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Neurology Services

Neurology Services

Neurological diseases, disorders, and medical events-- such as stroke, headache, and migraine, Alzheimer's disease, and Parkinson's disease-- affect thousands of patients in the Utah County area each year.

Neurology Services

Outpatient Neurology
3000 N. Triumph Blvd, Suite 100
Lehi, Utah 84043
385-345-3512

Utah's Most Trusted Neurology Department

What is an EEG?

An electroencephalogram (EEG) is a specialized test designed to view and record your brain’s electrical activity. This test is commonly used to screen for epileptiform activity (seizure activity) and diagnose epilepsy. It can also be used to diagnose encephalopathies or help your doctor differentiate between episodes that could be syncope, movement disorders, types of migraines, or different types of seizures.

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What should I expect during my test?

The length of your EEG will be determined by the provider  ordering the exam; however, as an outpatient, these tests   usually last from 60 to 150 minutes. The exam will be performed by a trained technician and read/interpreted by a board certified neurologist. The technician will have you sit in a chair or lay down while they do the exam prep-work. This could include measuring your head, marking each electrode’s location, prepping the scalp with a salt scrub, placing the EEG leads, checking electrode impedances, and replacing electrodes as needed.

Your exam may also include additional monitors such as EKG leads and video recording. Once the exam is set up and recording has begun, the technician may ask you to open your eyes, close your eyes, breathe deeper and faster than normal (hyperventilation), and look toward a flashing light for a short time. After this, you may be asked to sleep if possible. In a non-emergency setting, it is likely you will not meet with the interpreting neurologist; however, the results of the exam will be sent to the physician who ordered your EEG. You will most likely need to follow up with your physician to determine an appropriate course of action for treatment.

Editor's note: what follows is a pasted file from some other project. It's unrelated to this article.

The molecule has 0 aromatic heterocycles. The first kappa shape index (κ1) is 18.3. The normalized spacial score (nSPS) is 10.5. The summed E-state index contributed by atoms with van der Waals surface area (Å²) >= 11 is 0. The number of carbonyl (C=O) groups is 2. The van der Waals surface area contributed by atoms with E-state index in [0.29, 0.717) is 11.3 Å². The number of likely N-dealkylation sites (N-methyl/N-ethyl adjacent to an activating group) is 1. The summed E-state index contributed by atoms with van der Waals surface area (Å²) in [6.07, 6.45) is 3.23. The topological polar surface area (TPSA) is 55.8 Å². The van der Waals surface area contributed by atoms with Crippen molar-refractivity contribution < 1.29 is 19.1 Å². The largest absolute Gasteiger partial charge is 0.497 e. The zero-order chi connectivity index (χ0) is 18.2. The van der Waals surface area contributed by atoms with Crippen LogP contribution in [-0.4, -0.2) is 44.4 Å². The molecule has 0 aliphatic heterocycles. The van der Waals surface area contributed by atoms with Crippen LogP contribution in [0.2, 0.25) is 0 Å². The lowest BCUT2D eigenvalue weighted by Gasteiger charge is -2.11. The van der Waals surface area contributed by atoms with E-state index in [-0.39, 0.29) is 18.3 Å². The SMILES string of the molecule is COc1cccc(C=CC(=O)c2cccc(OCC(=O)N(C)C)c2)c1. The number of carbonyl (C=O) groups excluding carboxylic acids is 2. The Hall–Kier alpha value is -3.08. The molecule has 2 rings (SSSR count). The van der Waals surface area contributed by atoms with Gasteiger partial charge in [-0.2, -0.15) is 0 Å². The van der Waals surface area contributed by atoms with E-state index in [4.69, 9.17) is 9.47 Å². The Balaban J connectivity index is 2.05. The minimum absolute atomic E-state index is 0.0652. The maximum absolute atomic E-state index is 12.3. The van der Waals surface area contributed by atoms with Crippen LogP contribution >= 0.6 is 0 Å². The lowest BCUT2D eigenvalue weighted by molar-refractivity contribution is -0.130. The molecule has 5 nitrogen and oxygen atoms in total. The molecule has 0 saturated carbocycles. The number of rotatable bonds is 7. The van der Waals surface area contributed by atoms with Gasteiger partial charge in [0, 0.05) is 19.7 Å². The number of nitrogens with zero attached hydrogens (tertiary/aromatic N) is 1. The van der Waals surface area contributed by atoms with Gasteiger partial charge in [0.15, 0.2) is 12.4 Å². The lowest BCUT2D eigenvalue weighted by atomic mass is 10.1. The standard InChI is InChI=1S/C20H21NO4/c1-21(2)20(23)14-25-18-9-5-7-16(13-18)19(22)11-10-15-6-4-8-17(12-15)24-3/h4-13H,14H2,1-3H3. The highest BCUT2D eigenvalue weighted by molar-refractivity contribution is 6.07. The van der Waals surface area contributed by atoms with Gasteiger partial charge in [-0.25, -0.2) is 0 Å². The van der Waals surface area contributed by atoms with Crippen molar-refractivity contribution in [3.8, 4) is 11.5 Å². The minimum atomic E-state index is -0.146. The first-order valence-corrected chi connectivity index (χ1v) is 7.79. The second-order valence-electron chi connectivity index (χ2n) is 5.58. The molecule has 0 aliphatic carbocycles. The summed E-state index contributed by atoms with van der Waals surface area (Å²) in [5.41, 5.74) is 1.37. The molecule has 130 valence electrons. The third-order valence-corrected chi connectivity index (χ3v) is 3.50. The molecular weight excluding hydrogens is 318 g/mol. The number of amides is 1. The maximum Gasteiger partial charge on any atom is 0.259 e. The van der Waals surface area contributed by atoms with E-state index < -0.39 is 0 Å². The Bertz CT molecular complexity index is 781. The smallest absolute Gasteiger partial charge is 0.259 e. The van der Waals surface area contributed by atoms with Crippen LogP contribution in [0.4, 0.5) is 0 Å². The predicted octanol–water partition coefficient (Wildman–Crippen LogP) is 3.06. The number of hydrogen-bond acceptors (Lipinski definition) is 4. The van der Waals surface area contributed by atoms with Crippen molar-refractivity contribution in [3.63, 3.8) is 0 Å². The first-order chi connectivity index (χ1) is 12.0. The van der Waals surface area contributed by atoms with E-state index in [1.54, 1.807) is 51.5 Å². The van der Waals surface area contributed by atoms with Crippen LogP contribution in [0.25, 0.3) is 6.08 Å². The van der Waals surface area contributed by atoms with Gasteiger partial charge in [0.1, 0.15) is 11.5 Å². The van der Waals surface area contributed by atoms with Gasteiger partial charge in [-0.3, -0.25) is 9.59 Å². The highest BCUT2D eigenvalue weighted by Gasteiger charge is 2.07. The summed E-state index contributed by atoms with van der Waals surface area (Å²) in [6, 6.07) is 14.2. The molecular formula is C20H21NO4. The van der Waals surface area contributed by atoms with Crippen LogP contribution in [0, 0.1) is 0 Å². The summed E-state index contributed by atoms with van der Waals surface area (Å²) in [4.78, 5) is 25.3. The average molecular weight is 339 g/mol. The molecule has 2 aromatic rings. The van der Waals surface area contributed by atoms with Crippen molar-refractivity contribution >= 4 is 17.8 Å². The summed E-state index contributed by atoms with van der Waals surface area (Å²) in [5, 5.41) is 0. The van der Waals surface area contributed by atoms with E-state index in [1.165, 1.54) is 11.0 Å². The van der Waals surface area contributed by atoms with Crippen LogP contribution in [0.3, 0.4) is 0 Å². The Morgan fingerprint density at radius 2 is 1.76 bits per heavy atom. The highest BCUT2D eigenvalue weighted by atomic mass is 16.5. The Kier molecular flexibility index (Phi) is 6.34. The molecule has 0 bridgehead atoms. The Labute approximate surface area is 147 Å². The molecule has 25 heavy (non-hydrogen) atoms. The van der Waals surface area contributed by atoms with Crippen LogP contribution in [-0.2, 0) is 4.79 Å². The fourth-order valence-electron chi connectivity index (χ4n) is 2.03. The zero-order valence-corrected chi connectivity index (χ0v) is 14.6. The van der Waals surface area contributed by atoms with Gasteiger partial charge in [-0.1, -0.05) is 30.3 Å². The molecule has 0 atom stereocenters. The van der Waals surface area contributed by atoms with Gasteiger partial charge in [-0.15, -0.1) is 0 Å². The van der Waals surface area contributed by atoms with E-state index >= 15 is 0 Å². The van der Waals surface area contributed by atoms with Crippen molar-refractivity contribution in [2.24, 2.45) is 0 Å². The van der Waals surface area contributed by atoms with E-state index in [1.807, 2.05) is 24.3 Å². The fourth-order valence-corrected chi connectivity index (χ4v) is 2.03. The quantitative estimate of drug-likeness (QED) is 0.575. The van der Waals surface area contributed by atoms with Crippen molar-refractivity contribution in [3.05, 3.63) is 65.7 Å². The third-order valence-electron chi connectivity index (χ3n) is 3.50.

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How should I prepare for my appointment?

Your doctor may ask you to get less sleep than usual the night before so it will be easier to fall asleep during the test. They may also ask you to stop taking certain medications before the test, or to wait to start taking a new prescription until after having it done. If you are unsure about this, ask your doctor what they recommend regarding your medications in preparation for this exam.

You can do any of your normal activities, like eating, driving, and exercising before the tests; however, be sure to bath or shower 3-12 hours before your appointment and avoid rigorous activity afterwards to ensure a minimum amount of sweat and oils on your hair and scalp. When you shower or bath, wash your hair with shampoo only. Do not use conditioner, hairspray, gel, or any other hair products. Do not wear makeup or facial lotions/oils. Do not drink coffee, tea, or any caffeinated drinks and avoid smoking within 12 hours of your appointment time. During the exam, it is best that you not chew gum, read, or watch videos.

Conditions We Treat

  • Cognitive & Memory Disorders
  • Headache & Migraine
  • Movement & Neuromuscular Disorders
  • Seizure & Epilepsy
  • Stroke & TIA (Transient Ischemic Attack or "Mini-Stroke"